Overview

Distribution

On the western slope of the Andes from the Department of Tacna in southern Peru to northern Chile, in hyper-arid rocky plains and coastal deserts from sea level to 3000 m.

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Physical Description

Diagnostic Description

Formal Description

Habit

Robust perennial herbs, erect becoming decumbent, woody at the base, to 1 m tall, to 1 m in diameter , occasionally spreading in rocky habitats. Stems 8-12 mm in diameter at base, grayish, densely velvety pubescent with simple uniseriate eglandular white trichomes to 0.5 mm long from a unicellular base and bent at the tip, much more abundant on young stems, andscattered short, uniseriate glandular trichomes with 4-celled heads and 8 celled heads amongst the eglandular trichomes.

Sympodial Structure

Sympodial units 2 (rarely 3)-foliate; internodes 1-2 (5) cm long.

Leaves

Leaves interrupted imparipinnate, (5-) 7-13 (-20) cm long, (2-) 2.5-6.5 (-10) cm wide, grayish green, densely white velvety pubescent with simple uniseriate trichomes like those of the stems, the glandular trichomes fewer, abaxially more densely pubescent and the leaves paler beneath; primary leaflets 5-7 pairs, not markedly decreasing in size towards the base, narrowly elliptic, the base decurrent on the rachis, oblique and the lamina broader basiscopically, the leaflets essentially sessile, the margins irregularly crenate to deeply and irregularly lobed nearly to the leaflet rachis, especially basally, the apex broadly acute to acuminate; terminal leaflet narrower and larger than the laterals, 2-4 cm long, 0.7-2.5 cm wide, the petiolule absent, the base decurrent along the rachis; lateral leaflets 1.2-3.5 cm long, 0.5-1.3 cm wide, the petiolule absent or to 0.1 cm long, in some specimens with especially large leaves; secondary leaflets often present acroscopically on the largest laterals, 0.2-0.4 cm long, 0.05-0.2 cm wide, decurrent on the leaflet rachis; tertiary leaflets absent; interjected leaflets 10-20, often 2 pairs between sets of lateral leaflets, 0.2-0.5 cm long, 0.1-0.3 cm wide, sessile and the base decurrent on the rachis, crowded between the lateral leaflets; petiole 0.5-2 (4) cm long; pseudostipules well developed on most nodes, 0.5-0.9 cm long, 0.4-1.2 cm wide, the margins irregularly crenate.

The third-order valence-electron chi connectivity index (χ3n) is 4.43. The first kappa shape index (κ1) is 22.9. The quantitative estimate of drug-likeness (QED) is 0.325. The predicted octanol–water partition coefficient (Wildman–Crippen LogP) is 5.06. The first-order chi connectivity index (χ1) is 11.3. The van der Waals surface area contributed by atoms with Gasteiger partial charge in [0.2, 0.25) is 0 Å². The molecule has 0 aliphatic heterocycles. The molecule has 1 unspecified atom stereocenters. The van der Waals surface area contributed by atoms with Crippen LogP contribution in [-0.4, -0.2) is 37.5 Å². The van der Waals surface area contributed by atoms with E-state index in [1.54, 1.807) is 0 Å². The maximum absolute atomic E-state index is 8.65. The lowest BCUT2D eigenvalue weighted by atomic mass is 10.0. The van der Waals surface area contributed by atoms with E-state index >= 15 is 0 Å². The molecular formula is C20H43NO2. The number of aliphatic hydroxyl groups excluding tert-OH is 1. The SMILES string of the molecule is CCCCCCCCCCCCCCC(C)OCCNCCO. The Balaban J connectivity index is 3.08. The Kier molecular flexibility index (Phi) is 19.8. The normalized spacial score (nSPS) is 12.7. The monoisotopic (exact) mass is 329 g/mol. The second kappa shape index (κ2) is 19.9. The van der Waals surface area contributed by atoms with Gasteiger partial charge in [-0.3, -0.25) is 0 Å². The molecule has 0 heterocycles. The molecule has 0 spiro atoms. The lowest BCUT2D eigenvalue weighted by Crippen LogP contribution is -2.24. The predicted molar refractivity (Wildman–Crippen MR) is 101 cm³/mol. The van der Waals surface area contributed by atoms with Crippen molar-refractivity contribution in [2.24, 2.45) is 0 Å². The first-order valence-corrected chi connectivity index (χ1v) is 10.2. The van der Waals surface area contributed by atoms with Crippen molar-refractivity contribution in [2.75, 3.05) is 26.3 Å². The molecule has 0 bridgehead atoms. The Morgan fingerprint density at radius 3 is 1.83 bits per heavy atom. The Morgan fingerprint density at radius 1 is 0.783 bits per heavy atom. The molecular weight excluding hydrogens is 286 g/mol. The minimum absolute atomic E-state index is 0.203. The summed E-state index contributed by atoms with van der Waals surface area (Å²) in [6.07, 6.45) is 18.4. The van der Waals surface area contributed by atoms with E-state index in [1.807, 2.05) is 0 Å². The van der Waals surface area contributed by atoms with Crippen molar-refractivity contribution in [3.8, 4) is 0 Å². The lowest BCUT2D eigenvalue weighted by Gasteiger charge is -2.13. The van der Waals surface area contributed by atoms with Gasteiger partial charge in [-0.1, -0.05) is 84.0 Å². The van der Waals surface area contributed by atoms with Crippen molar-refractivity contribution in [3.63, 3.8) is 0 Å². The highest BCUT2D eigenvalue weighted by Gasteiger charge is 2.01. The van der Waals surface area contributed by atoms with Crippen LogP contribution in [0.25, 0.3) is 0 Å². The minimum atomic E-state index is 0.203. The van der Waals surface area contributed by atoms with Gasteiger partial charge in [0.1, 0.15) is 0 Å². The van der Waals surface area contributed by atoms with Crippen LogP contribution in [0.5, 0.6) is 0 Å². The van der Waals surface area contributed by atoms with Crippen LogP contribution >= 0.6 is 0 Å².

Inflorescences

Inflorescences 6-20 (-30) cm, usually once branched and regularly bifurcate, occasionally with additional bifurcations apically and the inflorescence to 3-branched, with (12-) 20-50 flowers, ebracteate or with most nodes bracteate, the bracts 0.5-1.2 cm long, 0.2-0.5 cm wide, the margins irregularly crenate, peduncle 4-15 cm long, densely white velvety pubescent like the stems and leaves. Pedicels 1-1.6 cm long, articulate in the distal half. Buds 0.9-1.2 cm long, 0.3-0.4 cm wide, conical, straight, with the corolla slightly less than halfway exserted from the calyx just before anthesis.